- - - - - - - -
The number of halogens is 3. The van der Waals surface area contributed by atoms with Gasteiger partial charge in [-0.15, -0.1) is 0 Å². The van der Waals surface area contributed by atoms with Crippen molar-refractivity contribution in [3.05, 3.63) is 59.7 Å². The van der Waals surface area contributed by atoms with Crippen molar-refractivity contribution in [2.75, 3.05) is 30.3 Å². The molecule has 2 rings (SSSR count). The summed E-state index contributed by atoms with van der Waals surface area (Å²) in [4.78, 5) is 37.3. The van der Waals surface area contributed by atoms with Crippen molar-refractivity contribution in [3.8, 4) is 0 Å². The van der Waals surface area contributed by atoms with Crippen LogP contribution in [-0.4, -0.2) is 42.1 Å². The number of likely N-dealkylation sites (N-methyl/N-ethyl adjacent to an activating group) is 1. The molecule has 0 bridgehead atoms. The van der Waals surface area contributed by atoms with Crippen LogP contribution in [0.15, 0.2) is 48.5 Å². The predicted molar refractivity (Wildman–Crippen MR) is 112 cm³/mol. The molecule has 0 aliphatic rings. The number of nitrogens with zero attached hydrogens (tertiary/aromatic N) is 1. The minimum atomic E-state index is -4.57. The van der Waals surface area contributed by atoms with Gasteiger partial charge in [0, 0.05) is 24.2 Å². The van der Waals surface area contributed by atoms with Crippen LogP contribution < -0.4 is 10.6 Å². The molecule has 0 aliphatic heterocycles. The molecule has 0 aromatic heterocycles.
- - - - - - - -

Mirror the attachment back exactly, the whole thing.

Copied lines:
The number of halogens is 3. The van der Waals surface area contributed by atoms with Gasteiger partial charge in [-0.15, -0.1) is 0 Å². The van der Waals surface area contributed by atoms with Crippen molar-refractivity contribution in [3.05, 3.63) is 59.7 Å². The van der Waals surface area contributed by atoms with Crippen molar-refractivity contribution in [2.75, 3.05) is 30.3 Å². The molecule has 2 rings (SSSR count). The summed E-state index contributed by atoms with van der Waals surface area (Å²) in [4.78, 5) is 37.3. The van der Waals surface area contributed by atoms with Crippen molar-refractivity contribution in [3.8, 4) is 0 Å². The van der Waals surface area contributed by atoms with Crippen LogP contribution in [-0.4, -0.2) is 42.1 Å². The number of likely N-dealkylation sites (N-methyl/N-ethyl adjacent to an activating group) is 1. The molecule has 0 bridgehead atoms. The van der Waals surface area contributed by atoms with Crippen LogP contribution in [0.15, 0.2) is 48.5 Å². The predicted molar refractivity (Wildman–Crippen MR) is 112 cm³/mol. The molecule has 0 aliphatic rings. The number of nitrogens with zero attached hydrogens (tertiary/aromatic N) is 1. The minimum atomic E-state index is -4.57. The van der Waals surface area contributed by atoms with Gasteiger partial charge in [0, 0.05) is 24.2 Å². The van der Waals surface area contributed by atoms with Crippen LogP contribution < -0.4 is 10.6 Å². The molecule has 0 aliphatic heterocycles. The molecule has 0 aromatic heterocycles.